Walking through the old Emily Carr branch, Olivia Anderson can’t help but point out its shortcomings.
“This building has had hard, hard use for the last 40 years. Whatever you can say about the design, it doesn’t work for us now,” says the Greater Victoria Public Library’s Saanich and Peninsula district co-ordinator.
She points to the washrooms, down a flight of stairs from the rest of the library, making it only accessible to mobility challenged patrons by exiting the branch and walking or rolling around it.
She notes there’s too much floorspace devoted to book processing – a system that’s changed in the last 40 years – and not enough for the public.
Even from a technological standpoint, the branch isn’t up to snuff. “There’s not enough plugs for people to plug in their devices.”
The doors of the old Emily Carr branch closed for good Sunday to the public. In a month’s time, the library will reopen across the street in a brand new facility on the top level of Uptown.
“It’s a location where we can serve a 21st-century population with 21st-century technology,” Anderson says.
While the physical square-footage of the new branch is smaller than the existing one, the design will allow for flexibility, and the technology will makes things run smoother.
In the forefront, gone will be the big, bulky self-checkout machines. They’ll be replaced by small tablets that have barcode scanning capabilities. And behind the scenes, library staff won’t be sorting returned books.
“It has an automated material handling unit, so when somebody returns an item, it passes through a scanner that checks it in, puts it onto a conveyor belt, takes it down and pre-sorts it,” Anderson said. “It’s really exciting.”
Nathan Pagan, branch supervisor, has been tasked with planning the move. From getting the books and furniture across the street to having to go through 40 years worth of files, paperwork, and due date stamps, he has a lot on his plate now that the physical work really begins.
“The floor plan and layout over there is completely different. We want to make sure books arrive already in order. And you also have to have a concept that when you get over there, you know approximately where L’s going to go in the fiction section, for example, so we don’t get through moving and find out we don’t have room for W, X, Y and Z,” he says. “We’re taking one library and turning it into a whole new library.”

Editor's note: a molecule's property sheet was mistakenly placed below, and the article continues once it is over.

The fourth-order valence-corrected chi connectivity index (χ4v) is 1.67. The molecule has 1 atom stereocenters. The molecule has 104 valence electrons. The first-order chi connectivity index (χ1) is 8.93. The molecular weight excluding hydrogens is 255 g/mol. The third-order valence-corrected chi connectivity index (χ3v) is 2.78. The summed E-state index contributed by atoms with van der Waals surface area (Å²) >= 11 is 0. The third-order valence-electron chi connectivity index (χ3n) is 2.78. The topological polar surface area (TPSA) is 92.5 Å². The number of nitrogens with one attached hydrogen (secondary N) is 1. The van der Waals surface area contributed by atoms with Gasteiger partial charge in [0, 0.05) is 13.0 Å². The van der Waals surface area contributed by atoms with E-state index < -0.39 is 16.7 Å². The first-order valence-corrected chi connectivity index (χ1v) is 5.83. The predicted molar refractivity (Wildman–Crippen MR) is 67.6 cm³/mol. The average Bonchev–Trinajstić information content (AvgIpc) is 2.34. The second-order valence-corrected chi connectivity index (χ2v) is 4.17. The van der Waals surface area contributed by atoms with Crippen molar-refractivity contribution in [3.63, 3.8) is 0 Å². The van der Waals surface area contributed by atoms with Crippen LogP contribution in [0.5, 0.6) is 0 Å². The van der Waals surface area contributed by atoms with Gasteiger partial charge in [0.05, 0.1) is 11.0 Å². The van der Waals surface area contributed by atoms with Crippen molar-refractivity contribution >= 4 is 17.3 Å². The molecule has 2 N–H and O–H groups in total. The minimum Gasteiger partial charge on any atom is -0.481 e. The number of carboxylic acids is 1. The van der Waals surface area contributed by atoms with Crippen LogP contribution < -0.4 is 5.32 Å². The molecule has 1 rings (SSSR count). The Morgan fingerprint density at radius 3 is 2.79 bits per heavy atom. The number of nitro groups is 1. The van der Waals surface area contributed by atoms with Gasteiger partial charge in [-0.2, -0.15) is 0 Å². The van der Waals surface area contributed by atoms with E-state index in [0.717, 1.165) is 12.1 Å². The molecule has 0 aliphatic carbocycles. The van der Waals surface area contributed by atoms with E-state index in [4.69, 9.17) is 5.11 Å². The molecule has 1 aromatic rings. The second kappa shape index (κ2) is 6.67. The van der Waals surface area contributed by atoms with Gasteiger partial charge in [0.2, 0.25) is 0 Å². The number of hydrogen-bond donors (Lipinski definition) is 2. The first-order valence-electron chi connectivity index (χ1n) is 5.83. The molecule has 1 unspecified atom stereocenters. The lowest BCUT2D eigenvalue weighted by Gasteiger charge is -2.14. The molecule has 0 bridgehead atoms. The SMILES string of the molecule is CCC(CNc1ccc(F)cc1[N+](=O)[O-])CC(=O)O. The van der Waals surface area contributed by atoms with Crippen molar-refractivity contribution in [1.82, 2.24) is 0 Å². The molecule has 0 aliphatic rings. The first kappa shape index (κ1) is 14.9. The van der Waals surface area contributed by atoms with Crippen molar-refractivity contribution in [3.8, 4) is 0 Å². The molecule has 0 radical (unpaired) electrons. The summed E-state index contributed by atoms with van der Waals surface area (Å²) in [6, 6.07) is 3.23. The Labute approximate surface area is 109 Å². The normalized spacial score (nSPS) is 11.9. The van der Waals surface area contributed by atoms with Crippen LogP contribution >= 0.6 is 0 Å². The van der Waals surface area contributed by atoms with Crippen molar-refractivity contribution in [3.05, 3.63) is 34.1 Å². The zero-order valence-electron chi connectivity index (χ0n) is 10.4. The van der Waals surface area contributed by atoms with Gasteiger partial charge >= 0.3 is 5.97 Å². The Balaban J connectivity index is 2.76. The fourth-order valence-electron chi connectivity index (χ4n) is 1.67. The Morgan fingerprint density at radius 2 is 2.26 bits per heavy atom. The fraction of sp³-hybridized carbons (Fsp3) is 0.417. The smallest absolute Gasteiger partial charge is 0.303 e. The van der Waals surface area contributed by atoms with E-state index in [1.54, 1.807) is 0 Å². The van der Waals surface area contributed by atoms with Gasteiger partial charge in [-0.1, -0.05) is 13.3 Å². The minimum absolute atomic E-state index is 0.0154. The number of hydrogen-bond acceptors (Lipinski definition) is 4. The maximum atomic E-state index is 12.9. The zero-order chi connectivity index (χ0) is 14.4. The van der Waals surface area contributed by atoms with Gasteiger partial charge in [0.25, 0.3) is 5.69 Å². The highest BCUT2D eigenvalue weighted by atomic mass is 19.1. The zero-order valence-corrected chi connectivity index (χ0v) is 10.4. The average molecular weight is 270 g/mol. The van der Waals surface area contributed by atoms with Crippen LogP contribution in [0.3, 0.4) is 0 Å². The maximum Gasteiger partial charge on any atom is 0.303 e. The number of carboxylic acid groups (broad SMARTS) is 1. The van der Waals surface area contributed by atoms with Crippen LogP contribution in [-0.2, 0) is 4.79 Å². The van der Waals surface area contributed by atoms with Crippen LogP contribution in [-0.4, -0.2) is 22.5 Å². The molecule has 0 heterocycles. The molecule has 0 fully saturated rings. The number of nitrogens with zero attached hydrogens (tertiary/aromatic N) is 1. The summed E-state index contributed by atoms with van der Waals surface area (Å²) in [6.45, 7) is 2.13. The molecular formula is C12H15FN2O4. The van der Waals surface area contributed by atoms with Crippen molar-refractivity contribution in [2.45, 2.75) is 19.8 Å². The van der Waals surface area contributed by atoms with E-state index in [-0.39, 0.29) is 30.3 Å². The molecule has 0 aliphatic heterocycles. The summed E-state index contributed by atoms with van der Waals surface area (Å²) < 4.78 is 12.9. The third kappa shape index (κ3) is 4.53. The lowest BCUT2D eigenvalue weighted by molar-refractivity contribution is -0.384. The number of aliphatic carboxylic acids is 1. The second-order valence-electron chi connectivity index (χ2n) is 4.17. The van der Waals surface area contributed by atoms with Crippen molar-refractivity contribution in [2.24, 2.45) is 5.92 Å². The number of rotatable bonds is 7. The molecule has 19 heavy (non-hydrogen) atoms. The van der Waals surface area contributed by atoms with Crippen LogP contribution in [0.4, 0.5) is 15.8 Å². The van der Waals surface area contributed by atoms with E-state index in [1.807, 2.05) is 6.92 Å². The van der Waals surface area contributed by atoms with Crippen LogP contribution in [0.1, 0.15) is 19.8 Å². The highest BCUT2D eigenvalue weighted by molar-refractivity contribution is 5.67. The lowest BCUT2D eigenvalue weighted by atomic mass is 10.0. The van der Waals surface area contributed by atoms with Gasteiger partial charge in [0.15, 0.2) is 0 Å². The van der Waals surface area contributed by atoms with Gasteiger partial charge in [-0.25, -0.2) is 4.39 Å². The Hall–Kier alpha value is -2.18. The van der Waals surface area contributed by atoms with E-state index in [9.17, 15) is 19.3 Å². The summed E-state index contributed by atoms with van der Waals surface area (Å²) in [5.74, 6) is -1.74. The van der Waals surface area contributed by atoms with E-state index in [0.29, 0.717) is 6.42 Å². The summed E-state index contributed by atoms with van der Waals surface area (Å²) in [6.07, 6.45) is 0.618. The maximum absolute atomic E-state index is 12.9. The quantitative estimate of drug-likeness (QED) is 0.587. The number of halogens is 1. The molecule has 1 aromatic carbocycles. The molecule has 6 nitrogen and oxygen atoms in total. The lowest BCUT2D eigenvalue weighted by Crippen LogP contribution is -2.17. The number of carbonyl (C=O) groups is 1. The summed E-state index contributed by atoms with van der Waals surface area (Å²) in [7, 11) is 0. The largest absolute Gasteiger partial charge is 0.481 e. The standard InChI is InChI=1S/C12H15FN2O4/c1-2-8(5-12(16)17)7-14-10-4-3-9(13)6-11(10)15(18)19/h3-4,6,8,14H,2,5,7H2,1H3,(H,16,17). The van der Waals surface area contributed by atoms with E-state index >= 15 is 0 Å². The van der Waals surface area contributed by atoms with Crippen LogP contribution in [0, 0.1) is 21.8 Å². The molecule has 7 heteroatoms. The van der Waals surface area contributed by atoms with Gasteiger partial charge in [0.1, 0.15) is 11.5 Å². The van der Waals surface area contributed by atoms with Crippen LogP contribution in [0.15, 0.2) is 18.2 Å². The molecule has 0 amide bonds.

Pagan expected the move to begin this week. Furniture and computers were scheduled to head to the new space Monday, and the first of the tens of thousands of books were to start moving Tuesday.
The books will be put on carts in order, then shrink-wrapped, put on trucks in order, then moved down the street.
Anderson acknowledges that there are people who are sad to see the old branch go.
“There are a lot of people who are not only going to miss this space, but who have real doubts about a library in a commercial space, and who frankly don’t like Uptown for different reasons,” she says. “But we really hope they’ll come to like it as much as the former branch.”
The Emily Carr branch was renamed in September 1999. Prior to that, it was known as the Saanich-Victoria branch. Before the building at Blanshard Street and Saanich Road opened October 1972, that branch was located across the street at the old Town & Country Shopping Centre, which Uptown replaced.
“I think it’s a really positive move for the public. I think putting us in at Uptown is going to allow us to really reach out to a new population in a commercial environment,” Anderson said.
Library patrons can still drop books off at the old branch, as well as at the new branch. Books that were being held at Emily Carr were moved to the Saanich Centennial branch on Monday.
The new branch, at 101-3521 Blanshard St., will open its doors at 10 a.m. on Monday, Jan. 6.
The new Emily Carr library will have on display a number of large prints and murals of the Victoria artist’s work.
Among those will be an image of Carr’s Odds and Ends, an oil canvas painting formerly in the GVPL’s collection, since transferred to the Art Gallery of Greater Victoria.